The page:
Taking into account player performance over the last two NBA seasons here are five guys who are roughly as valuable as Carmelo Anthony. Numbers included are offense only so for the sake of this post defense is totally ignored.
These are players with similar shooting, rebounding, passing and ball control attributes to ‘Melo:
One big advantage for the Spurs during this playoffs has been their possession differential. Over the last two series San Antonio has done a great job at holding onto the ball and forcing turnovers. The Spurs forced Portland and Oklahoma City into an average of 15 turnovers per game.
The Western Conference champs gave the ball away an average of only 11 times/game vs. the Blazers and Thunder. When you win the possession battle your team can afford a few missed shots and still win the game.
The key to the Spurs “D” has been great wing play. Four of their guys are averaging over 2.5% steal rate. Manu Ginobili and Kawhi Leonard are combining for 3.5 steals per game in the playoffs.
Turning the attention to the offensive side of the ball the secret has been The Big Fundamental. Tim Duncan has only turned the ball over 14 times in 18 games this playoff season. This is by far the lowest rate of his playoff career.
In fact among high usage players Duncan is averaging the lowest turnover rate in NBA playoff history. In the nearly four decades that turnovers have been tracked Duncan is tied with the ’03 version of Peja Stojakovic for the least turnovers in a playoff season.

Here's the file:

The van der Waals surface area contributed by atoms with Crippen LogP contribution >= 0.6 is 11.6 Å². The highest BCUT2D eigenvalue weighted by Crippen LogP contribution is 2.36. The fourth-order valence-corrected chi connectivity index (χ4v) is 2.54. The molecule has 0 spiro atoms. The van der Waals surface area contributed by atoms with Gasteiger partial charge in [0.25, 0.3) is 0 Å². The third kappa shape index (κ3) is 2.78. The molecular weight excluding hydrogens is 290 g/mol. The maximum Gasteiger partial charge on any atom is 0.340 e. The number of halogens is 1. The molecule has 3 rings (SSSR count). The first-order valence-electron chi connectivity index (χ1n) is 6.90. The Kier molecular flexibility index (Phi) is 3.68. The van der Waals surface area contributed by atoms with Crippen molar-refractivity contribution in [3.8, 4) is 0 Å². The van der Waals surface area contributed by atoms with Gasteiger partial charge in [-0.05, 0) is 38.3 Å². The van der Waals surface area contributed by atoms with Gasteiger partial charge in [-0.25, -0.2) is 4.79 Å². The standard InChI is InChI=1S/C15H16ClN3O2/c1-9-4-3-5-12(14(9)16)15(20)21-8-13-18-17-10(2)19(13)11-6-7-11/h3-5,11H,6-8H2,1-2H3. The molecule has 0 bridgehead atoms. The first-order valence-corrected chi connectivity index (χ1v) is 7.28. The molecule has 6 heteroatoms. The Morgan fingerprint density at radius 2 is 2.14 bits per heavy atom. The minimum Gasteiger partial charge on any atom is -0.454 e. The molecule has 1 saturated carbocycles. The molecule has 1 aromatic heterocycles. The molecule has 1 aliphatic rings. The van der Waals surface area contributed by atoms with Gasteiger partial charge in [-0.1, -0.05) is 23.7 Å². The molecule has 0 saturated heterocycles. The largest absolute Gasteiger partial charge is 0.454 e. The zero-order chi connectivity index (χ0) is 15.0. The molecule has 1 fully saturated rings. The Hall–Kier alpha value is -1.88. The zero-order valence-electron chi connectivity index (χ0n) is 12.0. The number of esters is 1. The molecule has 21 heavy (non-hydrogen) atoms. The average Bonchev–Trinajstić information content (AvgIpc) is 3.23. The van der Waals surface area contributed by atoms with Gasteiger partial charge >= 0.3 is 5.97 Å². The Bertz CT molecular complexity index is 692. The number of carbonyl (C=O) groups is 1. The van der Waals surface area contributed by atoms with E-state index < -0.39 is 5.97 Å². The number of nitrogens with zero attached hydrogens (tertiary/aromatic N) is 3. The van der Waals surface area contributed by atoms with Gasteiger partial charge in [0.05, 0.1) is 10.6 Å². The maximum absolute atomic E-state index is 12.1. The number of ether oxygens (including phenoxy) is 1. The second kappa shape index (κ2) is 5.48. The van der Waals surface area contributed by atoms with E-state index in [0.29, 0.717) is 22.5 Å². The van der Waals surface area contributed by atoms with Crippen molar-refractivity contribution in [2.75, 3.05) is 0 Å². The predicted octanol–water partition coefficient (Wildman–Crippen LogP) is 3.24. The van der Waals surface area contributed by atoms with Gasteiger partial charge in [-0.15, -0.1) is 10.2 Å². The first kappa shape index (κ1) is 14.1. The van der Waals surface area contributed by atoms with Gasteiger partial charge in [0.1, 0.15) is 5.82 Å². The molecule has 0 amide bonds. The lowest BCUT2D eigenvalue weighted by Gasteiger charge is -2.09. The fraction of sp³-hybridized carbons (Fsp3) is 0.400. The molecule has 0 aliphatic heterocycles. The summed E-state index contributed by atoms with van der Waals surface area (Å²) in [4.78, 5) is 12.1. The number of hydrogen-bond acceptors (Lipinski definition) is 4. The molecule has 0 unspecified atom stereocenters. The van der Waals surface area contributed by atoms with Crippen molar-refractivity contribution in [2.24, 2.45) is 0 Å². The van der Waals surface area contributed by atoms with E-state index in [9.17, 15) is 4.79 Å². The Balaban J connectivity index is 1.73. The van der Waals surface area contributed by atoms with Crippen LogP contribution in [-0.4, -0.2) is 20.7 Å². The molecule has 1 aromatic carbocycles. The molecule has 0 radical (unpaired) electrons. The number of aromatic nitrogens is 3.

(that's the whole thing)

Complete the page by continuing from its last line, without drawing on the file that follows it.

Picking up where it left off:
Dalembert and Blair are posting two of the top-ten single playoff season rebounding rates in the NBA’s three-point era….
Rk Player Season Tm G TRB TRB
1 DeJuan Blair 2013-14 DAL 5 32 17.5
2 Dennis Rodman* 1994-95 SAS 14 207 16.2
3 Kevin Garnett 2001-02 MIN 3 56 15.5
4 Ralph Sampson* 1984-85 HOU 5 83 15.5
5 DeJuan Blair 2009-10 SAS 10 39 15.4
6 Marcus Camby 2007-08 DEN 4 53 15.4
7 Dennis Rodman* 1993-94 SAS 3 48 15.2
8 Samuel Dalembert 2013-14 DAL 6 53 15.0
9 Dennis Rodman* 1988-89 DET 17 170 15.0
10 Larry Smith 1986-87 GSW 10 137 15.0
The Philadelphia 76ers were the worst team in the NBA this season. Brett Brown started a dozen different players throughout the year. Including Evan Turner and Spencer Hawes, four Philly players averaged at least 30 minutes/night. Three sixers played over 2,200 total minutes. Philadelphia had a relatively steady lineup in 2014.
The San Antonio Spurs were the best team in the NBA this season. Gregg Popovich started seventeen different players. No Spur averaged 30 minutes/night (Tony Parker, Tim Duncan, Kawhi Leonard played 29 minutes each). Not one Spur played 2,200 total minutes. San Antonio played a very uneven lineup in 2014.
Pop and the Spurs are shattering the preconceived notion of great teams needing to find solid lineups in order to win in the NBA.
One thing we shouldn’t hear from NBA MVP voters is “He’s the best player on the best team”. Why? Because neither the Heat or Thunder are the best team. That honor goes to the San Antonio Spurs.
Gregg Popovich’s Spurs have five more wins than every other team in the league. So for argument sake who is their best player? While Tim Duncan is having another excellent season he isn’t San Antonio’s MVP. That honor goes to third year forward Kawhi Leonard.
The San Diego State product is over 60% True Shooting this year while playing great defense on multiple positions. Finally, without Leonard in the lineup San Antonio is 8-7 this year. With Kawhi they are 52-10.
I’m not arguing that a Spur should win the MVP but it is clear that the 2014 NBA MVP will not come from the best team.